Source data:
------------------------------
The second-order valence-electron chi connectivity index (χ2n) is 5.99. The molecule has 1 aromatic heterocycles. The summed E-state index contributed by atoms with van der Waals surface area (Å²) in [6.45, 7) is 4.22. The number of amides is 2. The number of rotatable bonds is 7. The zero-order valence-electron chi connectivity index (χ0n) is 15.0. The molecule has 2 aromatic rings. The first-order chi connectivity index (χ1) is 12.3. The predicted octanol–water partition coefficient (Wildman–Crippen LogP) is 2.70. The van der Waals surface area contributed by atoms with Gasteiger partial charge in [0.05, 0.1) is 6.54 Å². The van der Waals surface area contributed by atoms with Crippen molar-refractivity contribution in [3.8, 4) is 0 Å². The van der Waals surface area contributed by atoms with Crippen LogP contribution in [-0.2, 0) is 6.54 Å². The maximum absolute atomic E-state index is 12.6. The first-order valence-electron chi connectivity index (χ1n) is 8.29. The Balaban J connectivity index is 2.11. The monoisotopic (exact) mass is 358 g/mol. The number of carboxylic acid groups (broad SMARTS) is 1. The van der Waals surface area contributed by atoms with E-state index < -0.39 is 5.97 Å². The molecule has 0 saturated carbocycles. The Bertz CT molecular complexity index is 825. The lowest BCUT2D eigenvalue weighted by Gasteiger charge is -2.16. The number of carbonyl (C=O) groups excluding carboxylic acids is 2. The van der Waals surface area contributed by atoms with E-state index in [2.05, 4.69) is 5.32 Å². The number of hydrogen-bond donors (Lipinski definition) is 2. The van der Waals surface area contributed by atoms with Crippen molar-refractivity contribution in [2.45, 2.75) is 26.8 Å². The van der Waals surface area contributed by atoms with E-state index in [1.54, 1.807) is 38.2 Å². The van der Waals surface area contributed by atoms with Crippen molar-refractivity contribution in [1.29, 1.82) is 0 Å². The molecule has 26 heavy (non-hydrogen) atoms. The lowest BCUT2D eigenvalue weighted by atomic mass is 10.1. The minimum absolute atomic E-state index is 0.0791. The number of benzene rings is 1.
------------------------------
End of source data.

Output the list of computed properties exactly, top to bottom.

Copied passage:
The second-order valence-electron chi connectivity index (χ2n) is 5.99. The molecule has 1 aromatic heterocycles. The summed E-state index contributed by atoms with van der Waals surface area (Å²) in [6.45, 7) is 4.22. The number of amides is 2. The number of rotatable bonds is 7. The zero-order valence-electron chi connectivity index (χ0n) is 15.0. The molecule has 2 aromatic rings. The first-order chi connectivity index (χ1) is 12.3. The predicted octanol–water partition coefficient (Wildman–Crippen LogP) is 2.70. The van der Waals surface area contributed by atoms with Gasteiger partial charge in [0.05, 0.1) is 6.54 Å². The van der Waals surface area contributed by atoms with Crippen molar-refractivity contribution in [3.8, 4) is 0 Å². The van der Waals surface area contributed by atoms with Crippen LogP contribution in [-0.2, 0) is 6.54 Å². The maximum absolute atomic E-state index is 12.6. The first-order valence-electron chi connectivity index (χ1n) is 8.29. The Balaban J connectivity index is 2.11. The monoisotopic (exact) mass is 358 g/mol. The number of carboxylic acid groups (broad SMARTS) is 1. The van der Waals surface area contributed by atoms with E-state index < -0.39 is 5.97 Å². The molecule has 0 saturated carbocycles. The Bertz CT molecular complexity index is 825. The lowest BCUT2D eigenvalue weighted by Gasteiger charge is -2.16. The number of carbonyl (C=O) groups excluding carboxylic acids is 2. The van der Waals surface area contributed by atoms with E-state index in [2.05, 4.69) is 5.32 Å². The number of hydrogen-bond donors (Lipinski definition) is 2. The van der Waals surface area contributed by atoms with Crippen molar-refractivity contribution in [2.45, 2.75) is 26.8 Å². The van der Waals surface area contributed by atoms with E-state index in [1.54, 1.807) is 38.2 Å². The van der Waals surface area contributed by atoms with Crippen molar-refractivity contribution in [1.29, 1.82) is 0 Å². The molecule has 26 heavy (non-hydrogen) atoms. The lowest BCUT2D eigenvalue weighted by atomic mass is 10.1. The minimum absolute atomic E-state index is 0.0791. The number of benzene rings is 1.